The government forces also have to hold back the Guardians of Religion Organization, one of the Syrian branches of Al-Qaeda, and the mismatched militant groups from the jihadist alliance Tahrir al-Sham, in which the terrorist groups Al-Nusra Front and Jaysh al-Izza play a leading role.

 

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Syrian fighters burning crops, using food as "weapon of war": U.N.
June 4, 2019

GENEVA (Reuters) - Fighters have set fire to thousands of acres of wheat and other crops in northwest Syria in a campaign that has turned food supplies in a “weapon of war” and forced hundreds of thousands of civilians to flee, the United Nations said on Tuesday.

Satellite images released by campaigners last week showed fields, orchards and olive groves burning in the region where Syria’s Russia-backed army has been assaulting rebels in their last major stronghold.

Both sides in the fight had blamed each other for the destruction, the U.N.’s World Food Prgramme (WFP) said.

“The latest outbreak in violence in Idlib and north Hama has left dozens of casualties, burned several thousand acres of vital crops and farmland and forced at least 300,000 people to flee their homes,” WFP spokesman Herve Verhoosel said.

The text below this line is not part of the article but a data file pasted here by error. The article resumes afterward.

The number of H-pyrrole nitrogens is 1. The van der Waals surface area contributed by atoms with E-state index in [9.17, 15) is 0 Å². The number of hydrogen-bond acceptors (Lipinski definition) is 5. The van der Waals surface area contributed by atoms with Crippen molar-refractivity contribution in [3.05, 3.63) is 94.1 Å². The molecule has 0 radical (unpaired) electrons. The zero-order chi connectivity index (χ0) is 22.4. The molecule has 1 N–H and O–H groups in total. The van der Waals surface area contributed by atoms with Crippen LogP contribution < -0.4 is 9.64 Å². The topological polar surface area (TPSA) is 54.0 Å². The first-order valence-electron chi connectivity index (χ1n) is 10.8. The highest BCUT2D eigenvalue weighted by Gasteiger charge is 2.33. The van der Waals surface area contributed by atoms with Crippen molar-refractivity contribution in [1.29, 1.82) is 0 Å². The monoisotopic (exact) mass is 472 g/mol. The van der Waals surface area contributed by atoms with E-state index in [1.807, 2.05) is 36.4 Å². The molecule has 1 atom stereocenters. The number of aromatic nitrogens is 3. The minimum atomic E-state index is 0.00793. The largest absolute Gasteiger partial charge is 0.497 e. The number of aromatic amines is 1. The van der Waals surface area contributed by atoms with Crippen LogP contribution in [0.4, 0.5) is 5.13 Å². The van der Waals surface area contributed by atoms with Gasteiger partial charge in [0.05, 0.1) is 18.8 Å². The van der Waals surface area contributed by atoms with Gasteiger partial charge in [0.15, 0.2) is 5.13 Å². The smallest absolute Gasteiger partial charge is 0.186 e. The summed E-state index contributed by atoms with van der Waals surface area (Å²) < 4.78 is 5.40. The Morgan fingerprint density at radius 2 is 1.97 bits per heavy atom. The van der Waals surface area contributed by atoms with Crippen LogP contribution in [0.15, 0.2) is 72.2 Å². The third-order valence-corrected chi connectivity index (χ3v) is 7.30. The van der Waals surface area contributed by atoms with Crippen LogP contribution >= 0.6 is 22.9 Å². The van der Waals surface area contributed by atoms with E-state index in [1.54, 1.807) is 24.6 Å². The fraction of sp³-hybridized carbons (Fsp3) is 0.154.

“Crops such as barley, wheat and vegetables have been destroyed. Destruction to farmland and the agricultural sector is unacceptable,” he told a news briefing in Geneva.

Farmers had not been able to get to their fields or tend to their remaining crops during the harvest season, as the warring sides vied for control and territory, Verhoosel said.

“The most important thing for us, it is not acceptable to take one more time the civilian population hostage, to basically use food, distribution of food as a weapon of war,” he added.

U.S. President Donald Trump on Sunday urged Russia and Syrian government forces to stop bombing Idlib, following a Friday Kremlin statement that signaled Moscow would continue to back a month-long Syrian government offensive there.

Fires had also broken out in other areas away from the fighting, amid high temperatures, the WFP said. In all, less than 5% of Syria’s current crop had been affected, it added.

Reporting by Stephanie Nebehay; Editing by Andrew Heavens